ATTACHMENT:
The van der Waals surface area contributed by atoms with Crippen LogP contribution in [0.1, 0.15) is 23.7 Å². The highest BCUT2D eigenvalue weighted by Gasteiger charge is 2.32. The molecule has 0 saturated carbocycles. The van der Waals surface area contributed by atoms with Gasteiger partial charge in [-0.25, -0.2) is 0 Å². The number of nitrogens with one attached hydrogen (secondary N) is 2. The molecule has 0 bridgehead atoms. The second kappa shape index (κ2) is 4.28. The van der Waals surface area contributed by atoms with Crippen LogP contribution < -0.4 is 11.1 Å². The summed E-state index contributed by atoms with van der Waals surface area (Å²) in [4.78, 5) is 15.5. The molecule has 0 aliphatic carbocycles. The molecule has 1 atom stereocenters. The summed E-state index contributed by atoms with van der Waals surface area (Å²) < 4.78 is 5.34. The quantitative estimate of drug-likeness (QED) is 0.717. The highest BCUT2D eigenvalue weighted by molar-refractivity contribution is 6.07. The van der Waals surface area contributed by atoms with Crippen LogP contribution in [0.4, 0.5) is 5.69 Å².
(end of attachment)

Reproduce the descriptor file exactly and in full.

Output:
The van der Waals surface area contributed by atoms with Crippen LogP contribution in [0.1, 0.15) is 23.7 Å². The highest BCUT2D eigenvalue weighted by Gasteiger charge is 2.32. The molecule has 0 saturated carbocycles. The van der Waals surface area contributed by atoms with Gasteiger partial charge in [-0.25, -0.2) is 0 Å². The number of nitrogens with one attached hydrogen (secondary N) is 2. The molecule has 0 bridgehead atoms. The second kappa shape index (κ2) is 4.28. The van der Waals surface area contributed by atoms with Crippen LogP contribution < -0.4 is 11.1 Å². The summed E-state index contributed by atoms with van der Waals surface area (Å²) in [4.78, 5) is 15.5. The molecule has 0 aliphatic carbocycles. The molecule has 1 atom stereocenters. The summed E-state index contributed by atoms with van der Waals surface area (Å²) < 4.78 is 5.34. The quantitative estimate of drug-likeness (QED) is 0.717. The highest BCUT2D eigenvalue weighted by molar-refractivity contribution is 6.07. The van der Waals surface area contributed by atoms with Crippen LogP contribution in [0.4, 0.5) is 5.69 Å².